Adult swim with Oxfam

Oxfam is busily providing relief to drought- and famine-struck people in the Horn. On Wednesday, Duncan Green, Oxfam’s research director, asked his blog readers whether Oxfam’s Nairobi guesthouse should stand by their policy to keep the pool closed (it came with the house).

Some might think the question trivial, but I find these things symbolically important to the outside, as well as the inside. One of the worst transgressors in my mind is the World Bank, frequenter of business class and 5-star hotels–possibly more than any organization in the world.  That has to shape organizational people and practice, and not necessarily in a good way. (See my diatribes here and here).

Duncan gets many good, serious responses. No one brings up the issue that most people only go into humanitarian aid in order to do things like skinny dip with other thirty-something single do-gooders.

Nonetheless, I agree wholeheartedly with his winning comments. I particularly admire B and D.

Calvin: ‘Use the pool but don’t enjoy it’

Ros: ‘How we all agonize that we are not Gandhi’

But by popular acclaim, the prize for best comment goes to Matt for this gem:

A) Form a swimming pool collective with a rotating chair, with use of the pool to be voted on every week. Pool to be funded by bake sale at the local international school.

B) Divide the pool surface area into 100 square use rights – sell rights to the staff and/or guests, who are only allowed to swim within their allotted area, unless allowed to by other freeholders. Let residents buy and sell these rights to each other and let the market reach an efficient outcome

C) Let NGO workers use the pool, but constantly make them feel guilty about it: surround the pool with posters of photos from recent/ongoing drought. Actually, this could be a win win situation – if you run into anyone who seriously objects to the idea of Oxfam using a pool, let *them* stand on the side and heckle the swimmers.

D) Randomly allocate 50% of your guests with passes to the pool. Use pre and post survey data on stress levels, health, etc to evaluate the actual impact of pool usage. If you’re concerned about financial viability, charge a high price and then randomly distribute vouchers of varying levels to the treated group to tease out the demand curve for pool usage.

7 thoughts on “Adult swim with Oxfam

  1. Dear Chris,

    Please get over criticizing the Bank. It is a bank, not an NGO. Its employees are bankers not peace corps. To help build a dam in Laos you need more than good intentions.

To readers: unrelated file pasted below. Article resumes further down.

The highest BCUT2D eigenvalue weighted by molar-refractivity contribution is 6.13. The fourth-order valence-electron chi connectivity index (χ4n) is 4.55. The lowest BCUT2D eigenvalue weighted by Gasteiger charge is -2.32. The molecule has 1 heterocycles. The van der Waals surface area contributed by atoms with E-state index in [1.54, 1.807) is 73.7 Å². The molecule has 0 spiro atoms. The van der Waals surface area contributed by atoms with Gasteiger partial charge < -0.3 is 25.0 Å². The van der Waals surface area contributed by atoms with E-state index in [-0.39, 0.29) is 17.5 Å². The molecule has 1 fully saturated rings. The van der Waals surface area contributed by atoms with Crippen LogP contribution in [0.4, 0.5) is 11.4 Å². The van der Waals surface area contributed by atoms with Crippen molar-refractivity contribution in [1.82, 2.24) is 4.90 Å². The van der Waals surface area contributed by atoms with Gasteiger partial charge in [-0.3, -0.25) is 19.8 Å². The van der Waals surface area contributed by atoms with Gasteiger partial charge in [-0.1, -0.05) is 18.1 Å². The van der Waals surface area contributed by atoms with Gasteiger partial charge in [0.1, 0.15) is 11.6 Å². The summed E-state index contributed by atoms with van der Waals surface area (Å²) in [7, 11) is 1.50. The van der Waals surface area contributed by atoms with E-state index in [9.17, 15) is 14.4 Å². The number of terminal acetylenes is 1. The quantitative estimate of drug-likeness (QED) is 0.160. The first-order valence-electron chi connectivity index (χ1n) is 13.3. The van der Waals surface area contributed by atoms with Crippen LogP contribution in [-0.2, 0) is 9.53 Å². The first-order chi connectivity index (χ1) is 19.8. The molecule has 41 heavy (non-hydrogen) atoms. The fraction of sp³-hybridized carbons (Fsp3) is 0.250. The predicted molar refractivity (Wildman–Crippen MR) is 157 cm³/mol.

So please travel economy and cover your carbon footprint but go easy on the proselytizing.

    Last time I checked the IMF was having a hard time recruiting third rate economists from first rate universities. I guess your HR policies will bring in the teachers with masters in puppeteering.

    Since OXFAM is an NGO, I think they should grow tilapia in it to sell to five star hotels hosting world bankers and give proceeds to charity I.e. OXFAM.

  2. It seems like this must have hit a nerve with a previous commenter; I think such things are rather undeserved to say about Blattman’s collective criticisms of the Bank. After all, Chris consults for the World Bank, and although he has criticisms, they are accompanied by ideas for improvement – in other words, the criticism is constructive and not merely a collection of rants. Criticizing a behavior doesn’t necessarily imply that the critic would wish the organization away into oblivion.

    As for the quip about a 3rd rate economist from a 1st rate institution, I must object. Chris has had his doctorate since… what, 2007 or 2008? If I am in a position similar to Blattman’s five years after finishing mine, I’ll consider myself to be doing well and being on the right track. It’s also nice to have economists at our fingertips who are so open and personable on the web with regards to their work and ideas.

  3. “We are not a bank, We are a development agency.”
    –Barber Conable, at the time he was heading the World Bank

    I work for a private sector Bank and I have a friend who works for the World Bank. Our jobs have really nothing in common, I price derivatives and calculate Value at Risk figures whereas he works on the Doing Business report for Rwanda.

  4. The comment on third rate economists was made by Joe Stieglitz. It was not directed at Blattman, who is a very nice guy.

  5. In Blattman’s defense, I have to say I agree the 5 star hotels and business travel is bad PR — for a Bank pretending to be an NGO.

    The solution is not to cut such travel etc but for the Bank to get back to basics and stop pretending it is going to save the world (“Our Dream: A World Free of Poverty” and other nonsense).

    Rather than cut business travel and good hotels I would cut a third of the staff. Do we really need a strategy report on Rwanda, in three different flavors, year in year out?

    @Martin
    You should look up the Treasury department at the bank. That is where the money is and where options, derivatives, repos, etc.. are written, sold and purchased. Also MIGA, as part of IBRD sells insurance, etc… The rest is no different to the Research departments in Investment Banks. Client-focused sell-side props.

  6. I don’t really get this. The mid-sized NGO I worked for had a guesthouse in Nairobi that had a pool on the premises. I never used it, and never saw it being used, mainly because it always felt so cold in Nairobi after being in South Sudan. If the climate had been warmer I would have been all over the pool (as I was at the pools in Wau, Rumbek, and Juba).

  7. Yeah, like I said at the original post, in the US, pools are not a class markers. There are public pools in almost every town of every size, and most hotels have (indoor! heated!) pools to help travelers take care of themselves.